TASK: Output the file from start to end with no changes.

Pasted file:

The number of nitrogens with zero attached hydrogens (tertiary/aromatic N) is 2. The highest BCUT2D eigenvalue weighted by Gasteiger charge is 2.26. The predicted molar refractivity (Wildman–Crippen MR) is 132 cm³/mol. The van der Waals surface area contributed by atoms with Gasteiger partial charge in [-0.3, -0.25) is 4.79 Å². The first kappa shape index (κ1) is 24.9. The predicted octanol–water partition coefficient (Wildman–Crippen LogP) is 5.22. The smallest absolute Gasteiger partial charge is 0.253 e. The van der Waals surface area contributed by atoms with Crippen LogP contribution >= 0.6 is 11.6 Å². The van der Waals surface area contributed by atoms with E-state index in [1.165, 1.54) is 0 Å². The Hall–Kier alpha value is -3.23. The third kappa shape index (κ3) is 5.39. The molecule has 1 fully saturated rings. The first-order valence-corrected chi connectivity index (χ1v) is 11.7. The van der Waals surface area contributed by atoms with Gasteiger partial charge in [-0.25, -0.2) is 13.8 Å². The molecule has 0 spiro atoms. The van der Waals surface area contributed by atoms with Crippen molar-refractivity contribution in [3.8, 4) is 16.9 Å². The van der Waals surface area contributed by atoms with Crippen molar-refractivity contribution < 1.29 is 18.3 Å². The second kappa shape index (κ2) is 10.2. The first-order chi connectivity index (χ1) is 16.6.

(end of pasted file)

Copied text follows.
The number of nitrogens with zero attached hydrogens (tertiary/aromatic N) is 2. The highest BCUT2D eigenvalue weighted by Gasteiger charge is 2.26. The predicted molar refractivity (Wildman–Crippen MR) is 132 cm³/mol. The van der Waals surface area contributed by atoms with Gasteiger partial charge in [-0.3, -0.25) is 4.79 Å². The first kappa shape index (κ1) is 24.9. The predicted octanol–water partition coefficient (Wildman–Crippen LogP) is 5.22. The smallest absolute Gasteiger partial charge is 0.253 e. The van der Waals surface area contributed by atoms with Crippen LogP contribution >= 0.6 is 11.6 Å². The van der Waals surface area contributed by atoms with E-state index in [1.165, 1.54) is 0 Å². The Hall–Kier alpha value is -3.23. The third kappa shape index (κ3) is 5.39. The molecule has 1 fully saturated rings. The first-order valence-corrected chi connectivity index (χ1v) is 11.7. The van der Waals surface area contributed by atoms with Gasteiger partial charge in [-0.25, -0.2) is 13.8 Å². The molecule has 0 spiro atoms. The van der Waals surface area contributed by atoms with Crippen molar-refractivity contribution in [3.8, 4) is 16.9 Å². The van der Waals surface area contributed by atoms with Crippen molar-refractivity contribution < 1.29 is 18.3 Å². The second kappa shape index (κ2) is 10.2. The first-order chi connectivity index (χ1) is 16.6.